Scattered about the New Testament are other statements concerning the moral law, many of which bear a similar air of being arbitrary, harsh or paradoxical: `Whosoever will save his life shall lose it"; "to him that oath shall be given, but from him that hath not shall be taken away even that which he hath"; "it must needs be ;hat offences come, but woe unto that man by whom the offence cometh"; "there is joy in heaven over one sinner that repenteth more than over ninety and nine just persons that need no repentance"; "it is easier for a camel ;o go through the eye of a needle than for a rich man to enter into the Kingdom of God"; "it is better for thee to Inter halt into life than having two feet to be cast into hell"; `blasphemy against the Holy Ghost shall not be forgiven ... neither in this world, neither in the world to come."

We may hear a saying such as these a thousand times, and find in it nothing but mystification and unreason; the thousand and first time, it falls into our recollection pat upon some vital experience, and we suddenly know it to :)e a statement of inexorable fact. The parable of the Unjust Steward presents an insoluble enigma when approached by way of a priori reasoning; it is only when Are have personally wrestled with the oddly dishonest inefficiency of some of the children of light that we recognise its ironical truth to human nature. The cursing )f the barren fig-tree looks like an outburst of irrational bad temper, "for it was not yet the time of figs"; till some desperate crisis confronts us with the challenge of that acted parable and we know that we must perform impossibilities or perish.

Of some laws such as these, psychology has already begun to expose the mechanism; on others, the only commentary yet available is that of life and history.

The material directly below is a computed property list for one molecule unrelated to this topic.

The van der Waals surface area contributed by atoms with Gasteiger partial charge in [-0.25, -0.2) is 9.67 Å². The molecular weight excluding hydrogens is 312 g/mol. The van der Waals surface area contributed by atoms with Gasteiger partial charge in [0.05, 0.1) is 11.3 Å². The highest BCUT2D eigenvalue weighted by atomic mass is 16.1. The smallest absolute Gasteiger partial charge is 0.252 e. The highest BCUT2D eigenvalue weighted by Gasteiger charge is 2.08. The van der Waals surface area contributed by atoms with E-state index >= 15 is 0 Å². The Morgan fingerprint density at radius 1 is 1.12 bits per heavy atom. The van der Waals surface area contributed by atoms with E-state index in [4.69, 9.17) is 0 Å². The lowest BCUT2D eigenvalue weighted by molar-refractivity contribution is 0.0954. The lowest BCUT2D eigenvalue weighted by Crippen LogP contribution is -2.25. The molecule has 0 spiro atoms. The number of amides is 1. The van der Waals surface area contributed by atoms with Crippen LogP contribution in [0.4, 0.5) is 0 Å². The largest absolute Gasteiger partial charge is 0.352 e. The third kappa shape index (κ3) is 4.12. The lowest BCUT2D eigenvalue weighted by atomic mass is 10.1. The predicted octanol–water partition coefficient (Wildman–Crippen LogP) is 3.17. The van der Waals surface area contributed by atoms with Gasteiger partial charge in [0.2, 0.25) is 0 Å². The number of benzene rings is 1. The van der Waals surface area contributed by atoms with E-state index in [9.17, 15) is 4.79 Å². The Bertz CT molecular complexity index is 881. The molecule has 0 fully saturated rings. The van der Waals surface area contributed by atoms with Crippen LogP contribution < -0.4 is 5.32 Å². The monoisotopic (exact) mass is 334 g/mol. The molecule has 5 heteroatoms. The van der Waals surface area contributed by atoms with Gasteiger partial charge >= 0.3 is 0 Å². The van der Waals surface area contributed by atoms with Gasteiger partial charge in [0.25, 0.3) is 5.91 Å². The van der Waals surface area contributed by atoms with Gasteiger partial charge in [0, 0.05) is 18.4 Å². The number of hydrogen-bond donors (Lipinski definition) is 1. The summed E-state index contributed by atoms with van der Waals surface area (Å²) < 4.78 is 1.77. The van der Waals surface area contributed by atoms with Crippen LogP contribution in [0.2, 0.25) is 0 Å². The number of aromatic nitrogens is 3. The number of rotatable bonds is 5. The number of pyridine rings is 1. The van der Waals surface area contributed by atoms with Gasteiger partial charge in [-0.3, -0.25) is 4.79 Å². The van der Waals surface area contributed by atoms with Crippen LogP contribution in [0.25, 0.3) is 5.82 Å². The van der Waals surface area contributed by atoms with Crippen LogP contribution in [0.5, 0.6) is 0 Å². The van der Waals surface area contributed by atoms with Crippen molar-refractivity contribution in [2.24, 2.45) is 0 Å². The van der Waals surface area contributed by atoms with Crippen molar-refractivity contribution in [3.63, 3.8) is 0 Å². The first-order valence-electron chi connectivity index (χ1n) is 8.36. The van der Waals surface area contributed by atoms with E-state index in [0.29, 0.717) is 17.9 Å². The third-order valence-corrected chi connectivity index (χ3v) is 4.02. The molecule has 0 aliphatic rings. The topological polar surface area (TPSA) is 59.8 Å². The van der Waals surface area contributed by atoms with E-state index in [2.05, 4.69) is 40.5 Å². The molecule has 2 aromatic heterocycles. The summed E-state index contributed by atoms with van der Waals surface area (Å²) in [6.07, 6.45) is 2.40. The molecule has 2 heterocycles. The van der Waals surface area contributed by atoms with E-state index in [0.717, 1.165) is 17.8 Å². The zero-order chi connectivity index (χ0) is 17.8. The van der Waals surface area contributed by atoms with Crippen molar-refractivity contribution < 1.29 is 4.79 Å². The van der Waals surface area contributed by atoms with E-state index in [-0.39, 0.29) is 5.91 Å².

It is essential to our understanding of all doctrine that we shall be able to distinguish between what is presented as personal opinion and what is presented as a judgment of fact. Twenty centuries ago, Aristotle, in his university lectures on poetry, offered certain observations on dramatic structure, which were subsequently codified as the "Rule of the Three Unties". These observations underwent the vicissitudes that attend all formal creeds. There was a -period when they were held to be sacrosanct, not because they were a judgment of truth, but because they were the "say-so" of authority; and they were applied as tests automatically, regardless whether the actual plays in question were informed with the vital truth that was the reason behind the rule. Later, there was a reaction against them as against an arbitrary code, and critics of our own time have gone so far as to assert that Aristotle's unities are obsolete. But this is a folly worse than the other. Audiences who have never heard of Aristotle criticise plays every day for their failure to observe the unities. "The story," they say, "didn't seem to hang together; I didn't know whom to be interested in; it began as a drama and ended as a farce. . . . Too many scenes-the curtain was up one minute and down the next; I couldn't keep my attention fixed-all those intervals were so distracting. . . . The story is spread out over the whole Thirty Years' War; it would have been all right for a novel, but it wasn't concentrated enough for the theatre; it just seemed to go on and on." What is the use of saying .that twentieth-century playwrights should refuse to be bound by the dictum of an ancient Greek professor? They are bound, whether they like it or not, by the fundamental realities of human nature, which have not altered between classical Athens and modern London. Aristotle never offered his "unities" as an 'a priori' personal opinion about the abstract ideal of a play: he offered them as observations of fact about the kind of plays which were, in practice, successful. Judging by results, he put forward the observation that the action of a play should be coherent and as concentrated as possible, otherwise-human nature being what it is the audience would become distracted and bored. That is presented as a statement of fact-and that it is a true statement of fact a melancholy succession of theatrical failures bears witness to this day. It is open to any playwright to reject Aristotle's opinion, but his independence will not profit him if that opinion was based on fact; it is open to any playwright to accept Aristotle's opinion, but he ought to do so, not because it is Aristotle's, but because the facts confirm it.